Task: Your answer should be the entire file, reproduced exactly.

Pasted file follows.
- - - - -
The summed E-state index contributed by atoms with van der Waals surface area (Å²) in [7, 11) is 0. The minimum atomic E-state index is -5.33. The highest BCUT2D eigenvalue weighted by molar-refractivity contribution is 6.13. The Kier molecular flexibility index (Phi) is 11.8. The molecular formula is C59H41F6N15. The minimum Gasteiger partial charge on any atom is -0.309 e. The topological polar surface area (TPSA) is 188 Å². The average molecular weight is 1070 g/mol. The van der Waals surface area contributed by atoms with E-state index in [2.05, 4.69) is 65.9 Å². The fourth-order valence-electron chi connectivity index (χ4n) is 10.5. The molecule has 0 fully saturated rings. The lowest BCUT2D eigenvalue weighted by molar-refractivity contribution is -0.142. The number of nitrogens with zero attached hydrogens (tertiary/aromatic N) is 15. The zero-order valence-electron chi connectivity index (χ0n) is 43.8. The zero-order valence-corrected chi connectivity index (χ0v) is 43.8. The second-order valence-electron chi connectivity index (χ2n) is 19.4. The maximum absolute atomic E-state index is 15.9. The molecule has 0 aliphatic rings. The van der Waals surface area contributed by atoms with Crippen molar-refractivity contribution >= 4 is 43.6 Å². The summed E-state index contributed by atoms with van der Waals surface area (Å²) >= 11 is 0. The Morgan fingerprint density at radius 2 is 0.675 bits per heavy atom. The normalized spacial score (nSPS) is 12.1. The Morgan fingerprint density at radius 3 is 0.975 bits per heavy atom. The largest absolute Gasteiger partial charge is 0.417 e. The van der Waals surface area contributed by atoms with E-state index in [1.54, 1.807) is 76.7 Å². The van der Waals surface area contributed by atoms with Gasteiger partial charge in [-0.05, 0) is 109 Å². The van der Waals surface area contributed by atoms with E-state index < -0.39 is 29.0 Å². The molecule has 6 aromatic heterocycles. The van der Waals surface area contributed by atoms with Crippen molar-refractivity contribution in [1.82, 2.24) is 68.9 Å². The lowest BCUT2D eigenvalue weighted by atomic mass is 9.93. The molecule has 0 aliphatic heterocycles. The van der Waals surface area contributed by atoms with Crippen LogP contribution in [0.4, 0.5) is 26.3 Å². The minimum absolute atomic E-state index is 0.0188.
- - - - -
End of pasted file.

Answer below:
The summed E-state index contributed by atoms with van der Waals surface area (Å²) in [7, 11) is 0. The minimum atomic E-state index is -5.33. The highest BCUT2D eigenvalue weighted by molar-refractivity contribution is 6.13. The Kier molecular flexibility index (Phi) is 11.8. The molecular formula is C59H41F6N15. The minimum Gasteiger partial charge on any atom is -0.309 e. The topological polar surface area (TPSA) is 188 Å². The average molecular weight is 1070 g/mol. The van der Waals surface area contributed by atoms with E-state index in [2.05, 4.69) is 65.9 Å². The fourth-order valence-electron chi connectivity index (χ4n) is 10.5. The molecule has 0 fully saturated rings. The lowest BCUT2D eigenvalue weighted by molar-refractivity contribution is -0.142. The number of nitrogens with zero attached hydrogens (tertiary/aromatic N) is 15. The zero-order valence-electron chi connectivity index (χ0n) is 43.8. The zero-order valence-corrected chi connectivity index (χ0v) is 43.8. The second-order valence-electron chi connectivity index (χ2n) is 19.4. The maximum absolute atomic E-state index is 15.9. The molecule has 0 aliphatic rings. The van der Waals surface area contributed by atoms with Crippen molar-refractivity contribution >= 4 is 43.6 Å². The summed E-state index contributed by atoms with van der Waals surface area (Å²) >= 11 is 0. The Morgan fingerprint density at radius 2 is 0.675 bits per heavy atom. The normalized spacial score (nSPS) is 12.1. The Morgan fingerprint density at radius 3 is 0.975 bits per heavy atom. The largest absolute Gasteiger partial charge is 0.417 e. The van der Waals surface area contributed by atoms with E-state index in [1.54, 1.807) is 76.7 Å². The van der Waals surface area contributed by atoms with Gasteiger partial charge in [-0.05, 0) is 109 Å². The van der Waals surface area contributed by atoms with E-state index < -0.39 is 29.0 Å². The molecule has 6 aromatic heterocycles. The van der Waals surface area contributed by atoms with Crippen molar-refractivity contribution in [1.82, 2.24) is 68.9 Å². The lowest BCUT2D eigenvalue weighted by atomic mass is 9.93. The molecule has 0 aliphatic heterocycles. The van der Waals surface area contributed by atoms with Crippen LogP contribution in [0.4, 0.5) is 26.3 Å². The minimum absolute atomic E-state index is 0.0188.